I am sharing one more image of a pot of Cape Hyacinths today, for this pot of Lachenalia aloides var aloides is begging for a photo. I never tire of Lachenalia, but the season is nearly over, as most are going dormant for the summer.





Lacinata or Tuscan Kale seedlings, which were set out into the raised beds a few weeks ago, held up well through this weeks snow storm. Natures Manure my father always called it, I was fortunate to have kept most of my plants under glass this year, but I may have lost a flat of seedlings of Cuphea viscosissima ( argh! figures.). This is a Kale variety which does better as a fall crop here, but I am taking a chance - maybe we will be blessed with a cold spring and summer?

Seedlings are everywhere right now. Under lights in the spare bedrooms, where we keep eggplants, tomatoes and peppers, and out in the greenhouse where some red celery, chicory and lettuce have been upgraded to cell packs.



It's a South Africa flush in this sand bed, with Gasteria showing off their gastric-inspired blossoms. Yeah, that's how the earned their botanical name. The stomach shape of their blossoms.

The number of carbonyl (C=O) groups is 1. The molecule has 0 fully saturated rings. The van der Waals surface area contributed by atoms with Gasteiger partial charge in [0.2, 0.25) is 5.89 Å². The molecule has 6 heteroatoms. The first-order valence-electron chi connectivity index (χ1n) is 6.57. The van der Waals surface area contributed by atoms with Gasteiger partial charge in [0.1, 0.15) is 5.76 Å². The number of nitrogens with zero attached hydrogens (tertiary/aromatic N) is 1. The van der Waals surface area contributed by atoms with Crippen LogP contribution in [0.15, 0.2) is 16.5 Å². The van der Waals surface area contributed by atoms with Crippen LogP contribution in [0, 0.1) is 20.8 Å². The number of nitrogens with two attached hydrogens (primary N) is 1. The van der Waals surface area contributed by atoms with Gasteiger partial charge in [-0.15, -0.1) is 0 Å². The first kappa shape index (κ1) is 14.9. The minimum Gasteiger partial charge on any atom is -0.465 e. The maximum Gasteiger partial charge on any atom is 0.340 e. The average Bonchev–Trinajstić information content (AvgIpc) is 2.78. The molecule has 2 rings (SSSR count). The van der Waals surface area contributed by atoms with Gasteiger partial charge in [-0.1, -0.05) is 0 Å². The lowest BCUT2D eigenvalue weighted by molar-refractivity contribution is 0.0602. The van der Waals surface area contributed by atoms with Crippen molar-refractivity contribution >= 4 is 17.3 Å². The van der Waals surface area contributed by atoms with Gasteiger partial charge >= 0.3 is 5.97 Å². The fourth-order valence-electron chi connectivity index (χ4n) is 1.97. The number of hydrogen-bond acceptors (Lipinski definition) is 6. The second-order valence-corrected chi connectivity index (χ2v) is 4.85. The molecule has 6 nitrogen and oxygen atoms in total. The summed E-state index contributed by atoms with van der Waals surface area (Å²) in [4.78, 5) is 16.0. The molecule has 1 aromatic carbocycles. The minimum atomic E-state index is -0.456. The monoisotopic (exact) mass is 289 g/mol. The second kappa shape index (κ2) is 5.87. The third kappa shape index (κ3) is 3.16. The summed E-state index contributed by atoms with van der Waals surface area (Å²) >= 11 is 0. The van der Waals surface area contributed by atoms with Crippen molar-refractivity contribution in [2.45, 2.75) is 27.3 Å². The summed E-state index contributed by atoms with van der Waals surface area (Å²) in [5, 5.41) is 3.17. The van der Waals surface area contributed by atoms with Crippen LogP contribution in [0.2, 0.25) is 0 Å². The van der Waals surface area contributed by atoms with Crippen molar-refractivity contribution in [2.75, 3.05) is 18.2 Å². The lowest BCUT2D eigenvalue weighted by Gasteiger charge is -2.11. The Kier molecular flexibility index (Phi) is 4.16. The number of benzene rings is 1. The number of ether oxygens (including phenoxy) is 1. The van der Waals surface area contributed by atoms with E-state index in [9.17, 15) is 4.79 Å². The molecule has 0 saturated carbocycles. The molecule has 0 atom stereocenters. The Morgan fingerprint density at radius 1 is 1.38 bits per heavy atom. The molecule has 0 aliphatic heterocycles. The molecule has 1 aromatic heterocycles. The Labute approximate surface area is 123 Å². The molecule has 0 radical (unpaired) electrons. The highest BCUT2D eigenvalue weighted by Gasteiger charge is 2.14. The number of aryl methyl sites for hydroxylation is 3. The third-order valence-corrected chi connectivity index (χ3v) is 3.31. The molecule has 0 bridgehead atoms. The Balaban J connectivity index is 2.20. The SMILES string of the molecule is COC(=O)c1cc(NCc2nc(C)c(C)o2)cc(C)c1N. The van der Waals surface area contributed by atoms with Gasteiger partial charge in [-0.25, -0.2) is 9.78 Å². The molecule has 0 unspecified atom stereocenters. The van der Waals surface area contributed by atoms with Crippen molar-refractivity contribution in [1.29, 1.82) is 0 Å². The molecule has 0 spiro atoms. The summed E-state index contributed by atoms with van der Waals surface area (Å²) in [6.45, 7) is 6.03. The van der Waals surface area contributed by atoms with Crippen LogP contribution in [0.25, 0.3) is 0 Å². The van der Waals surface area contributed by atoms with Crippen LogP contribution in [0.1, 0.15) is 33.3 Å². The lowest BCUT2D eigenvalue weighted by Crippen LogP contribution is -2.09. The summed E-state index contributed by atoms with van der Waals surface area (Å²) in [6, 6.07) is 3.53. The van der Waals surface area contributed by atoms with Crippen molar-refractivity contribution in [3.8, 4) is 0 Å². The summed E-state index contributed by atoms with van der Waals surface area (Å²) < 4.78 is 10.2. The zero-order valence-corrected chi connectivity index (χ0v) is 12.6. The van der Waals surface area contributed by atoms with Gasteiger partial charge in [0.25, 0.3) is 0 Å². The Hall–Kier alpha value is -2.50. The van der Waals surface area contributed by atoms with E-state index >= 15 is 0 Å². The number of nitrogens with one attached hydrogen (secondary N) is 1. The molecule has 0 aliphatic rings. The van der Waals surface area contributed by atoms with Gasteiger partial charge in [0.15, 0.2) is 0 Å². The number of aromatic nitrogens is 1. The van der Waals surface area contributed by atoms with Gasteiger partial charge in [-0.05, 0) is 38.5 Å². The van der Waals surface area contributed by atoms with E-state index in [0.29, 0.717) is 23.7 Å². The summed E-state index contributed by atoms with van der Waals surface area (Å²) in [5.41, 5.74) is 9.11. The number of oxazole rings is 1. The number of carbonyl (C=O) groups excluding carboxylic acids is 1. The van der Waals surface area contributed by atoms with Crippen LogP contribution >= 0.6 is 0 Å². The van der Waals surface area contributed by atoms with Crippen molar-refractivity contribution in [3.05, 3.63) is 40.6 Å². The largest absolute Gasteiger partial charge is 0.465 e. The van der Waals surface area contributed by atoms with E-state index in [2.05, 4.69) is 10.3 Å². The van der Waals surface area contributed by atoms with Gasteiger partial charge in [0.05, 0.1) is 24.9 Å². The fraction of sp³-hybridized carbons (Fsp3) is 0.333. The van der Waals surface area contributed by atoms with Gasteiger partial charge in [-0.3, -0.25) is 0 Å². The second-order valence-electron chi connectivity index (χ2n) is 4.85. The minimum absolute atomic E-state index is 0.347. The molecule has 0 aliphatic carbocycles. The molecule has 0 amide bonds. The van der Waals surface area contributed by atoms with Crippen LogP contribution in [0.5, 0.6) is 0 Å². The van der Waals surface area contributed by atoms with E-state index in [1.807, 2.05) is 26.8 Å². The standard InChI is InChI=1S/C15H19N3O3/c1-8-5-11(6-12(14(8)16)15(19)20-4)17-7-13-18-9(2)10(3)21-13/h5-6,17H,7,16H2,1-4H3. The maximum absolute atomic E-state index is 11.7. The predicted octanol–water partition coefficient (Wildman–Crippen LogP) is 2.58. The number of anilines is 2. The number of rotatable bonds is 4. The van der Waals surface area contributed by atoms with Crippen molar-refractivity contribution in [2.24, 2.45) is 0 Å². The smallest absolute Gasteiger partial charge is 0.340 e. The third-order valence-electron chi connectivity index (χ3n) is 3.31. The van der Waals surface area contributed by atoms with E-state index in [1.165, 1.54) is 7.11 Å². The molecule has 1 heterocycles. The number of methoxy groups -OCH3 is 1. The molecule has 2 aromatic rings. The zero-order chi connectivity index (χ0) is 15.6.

....oh, and 'bro' I think this are not flowers, but mesclun growing in the greenhouse, so there! I may even plant some out into the garden as early lettuce 'cheats', as the extra seedlings work out well when planted in this way.

3 comments :

  1. Clever title. I learned a lot from this post ... never heard of Lachenalia before, very exotic looking, I want; gasteria=stomach, ha-ha, I like, so do the hummingbirds; love the brown pansies, very warm and appealing, would go well with Salvia africana-lutea, golden (brown) sage, if they bloomed at the same time and the same place, I dream.

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  2. There is a mention of snow in the forecast for Wednesday here.

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  3. What beautiful photos. The cape hyacinths are amazing. And the pic with the mesclun flat is really artistic. You do great work!